Students around the country are currently taking part in mass demonstrations to protest the link between fossil fuels and Australia’s universities because tertiary institutions have ignored their concerns on climate change and left them with few options, writes Greens MLC Mehreen Faruqi.
Brave students have already this week occupied the Chancellery buildings at UNSW and the University of Queensland, and more demonstrations of this nature are planned across the country in the coming week.
Australia’s universities are compromising the future of our planet by investing in dangerous, polluting fossil fuels and this is understandably unacceptable to their students, staff and the rest of the community who want climate action.
So far, Vice-Chancellors have refused to engage on the matter, despite students’ overwhelming support for their universities to take the lead and move their investments away from fossil fuels.
Student surveys have found that 97 per cent of University of Melbourne students and 78 per cent of University of New South Wales students support divestment, and more than 1500 University of Queensland students signed a similar petition.
And it is not only students who advocate divesting from fossil fuels.
Recently, more than 450 ANU academics signed an open letter to Nobel Laureate and new Vice-Chancellor Brian Schmidt to “demand ANU take leadership on this issue [by] fully breaking ties with the fossil fuel industry”.
In spite of this overwhelming support, we are yet to see any action.
Universities must listen to the voices of their students and faculty. I commend the students who are standing up and taking peaceful action to pressure their institutions to act on climate change.
— Greenpeace Aus Pac (@GreenpeaceAP) April 18, 2016
I recently joined around 40 students at my alma mater and former workplace, the University of New South Wales, to march through campus and demand change and it is inspiring to see a growing student and staff movement has been building in opposition to the university’s shameful fossil-fuel investments. Indeed, it is hypocritical for many universities to purport to care about the future of the planet while directly driving catastrophic climate change through their investments. By refusing to move on this issue, they are undermining their important leadership role in Australian life.
Universities enrich our society – not only because they provide students with knowledge and skills, but also because they are institutions of public good that provide moral and intellectual leadership on the key issues of the day. Climate change is not a hypothetical scenario that may one day affect us. The realities of climate change are being felt now and primarily by those who had little to do with creating anthropogenic global warming.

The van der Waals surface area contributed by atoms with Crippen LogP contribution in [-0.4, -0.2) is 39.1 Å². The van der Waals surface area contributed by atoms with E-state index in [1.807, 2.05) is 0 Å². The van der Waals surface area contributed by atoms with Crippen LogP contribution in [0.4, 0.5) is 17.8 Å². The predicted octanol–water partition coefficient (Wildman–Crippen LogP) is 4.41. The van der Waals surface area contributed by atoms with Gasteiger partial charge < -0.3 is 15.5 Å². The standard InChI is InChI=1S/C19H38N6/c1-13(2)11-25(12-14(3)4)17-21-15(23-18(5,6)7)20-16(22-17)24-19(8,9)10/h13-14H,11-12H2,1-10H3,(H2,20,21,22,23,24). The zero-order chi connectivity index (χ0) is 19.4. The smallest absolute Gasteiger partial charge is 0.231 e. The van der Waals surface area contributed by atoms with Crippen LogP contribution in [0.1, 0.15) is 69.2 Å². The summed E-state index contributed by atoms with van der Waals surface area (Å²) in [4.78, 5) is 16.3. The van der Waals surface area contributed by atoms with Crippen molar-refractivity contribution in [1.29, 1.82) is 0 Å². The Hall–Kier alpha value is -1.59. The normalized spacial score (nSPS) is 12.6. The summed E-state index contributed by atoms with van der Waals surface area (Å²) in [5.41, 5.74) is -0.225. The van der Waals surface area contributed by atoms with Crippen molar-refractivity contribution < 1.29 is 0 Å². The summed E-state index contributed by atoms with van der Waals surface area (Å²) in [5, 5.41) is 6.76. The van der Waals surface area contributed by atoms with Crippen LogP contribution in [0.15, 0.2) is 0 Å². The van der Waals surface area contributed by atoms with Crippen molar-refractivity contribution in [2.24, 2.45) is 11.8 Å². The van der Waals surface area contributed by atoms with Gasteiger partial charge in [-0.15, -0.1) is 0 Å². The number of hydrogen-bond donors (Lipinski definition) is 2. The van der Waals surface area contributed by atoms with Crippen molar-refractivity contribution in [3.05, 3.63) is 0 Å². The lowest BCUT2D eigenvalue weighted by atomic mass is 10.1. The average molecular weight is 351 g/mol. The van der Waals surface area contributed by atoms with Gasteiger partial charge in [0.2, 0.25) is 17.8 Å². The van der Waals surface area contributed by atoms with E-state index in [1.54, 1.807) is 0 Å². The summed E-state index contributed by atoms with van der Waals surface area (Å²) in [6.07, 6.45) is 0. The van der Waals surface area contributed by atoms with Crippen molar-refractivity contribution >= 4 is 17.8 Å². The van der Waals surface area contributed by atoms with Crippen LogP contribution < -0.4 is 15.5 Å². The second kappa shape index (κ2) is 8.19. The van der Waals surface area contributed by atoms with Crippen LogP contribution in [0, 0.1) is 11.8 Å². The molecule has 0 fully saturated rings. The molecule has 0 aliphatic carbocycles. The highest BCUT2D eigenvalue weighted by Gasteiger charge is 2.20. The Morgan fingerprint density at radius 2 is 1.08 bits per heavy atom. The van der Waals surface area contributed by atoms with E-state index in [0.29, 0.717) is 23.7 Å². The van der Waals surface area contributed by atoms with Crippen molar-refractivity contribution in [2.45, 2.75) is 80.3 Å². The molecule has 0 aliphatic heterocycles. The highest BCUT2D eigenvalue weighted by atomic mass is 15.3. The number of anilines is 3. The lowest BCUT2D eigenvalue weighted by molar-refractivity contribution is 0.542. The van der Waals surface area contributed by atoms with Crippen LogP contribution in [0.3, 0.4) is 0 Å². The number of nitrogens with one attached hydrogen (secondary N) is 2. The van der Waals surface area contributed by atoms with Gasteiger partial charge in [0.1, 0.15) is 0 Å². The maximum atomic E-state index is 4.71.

Island nations like Kiribati are sinking beneath the ocean; record-breaking temperatures robbed the Arctic of its last winter; the Great Barrier Reef is perishing in front of our eyes; and February was the hottest month ever. Last year, bushfires in Western Australia raged so fiercely that they created their very own weather system. There have been major and steady declines in biodiversity, while losses of species are higher than ever before.
The immediate health impacts of burning fossil fuels are equally as alarming. In Pakistan, the country I grew up in, fossil-fuel combustion is responsible for over 90 per cent of total carbon emissions, and 40 per cent of greenhouse gas emissions. Air quality is incredibly poor, and according to the World Bank, in 2005 air pollution directly or indirectly led to 22,600 deaths per year.
We know that much-needed and urgent solutions are not going to come from the current Coalition government: They are completely captured by big mining and the fossil fuel industry.
Local government, however, must be congratulated for leading the way in divestment. More than 18 councils, representing 1.5 million people have moved their funds away from dirty fossil fuels. It can be done. But councils don’t have the capacity nor the institutional power that universities have and that’s why it is time for our educational institutions to step up.
Every week more institutions are taking a moral and financial stand and divesting from fossil fuels. Globally, over 500 institutions, representing $3.4 trillion, have committed to move their money out of coal, oil and gas companies.
Australian universities must join this courageous movement for change. We need bold action from our universities now more than ever. Adapting to climate change and transitioning our economy and society will require new thinking, imagination and cutting edge ideas. Universities are well-equipped to be at the forefront of this endeavour.
It is time for all universities to listen to their staff, their students, and the science.
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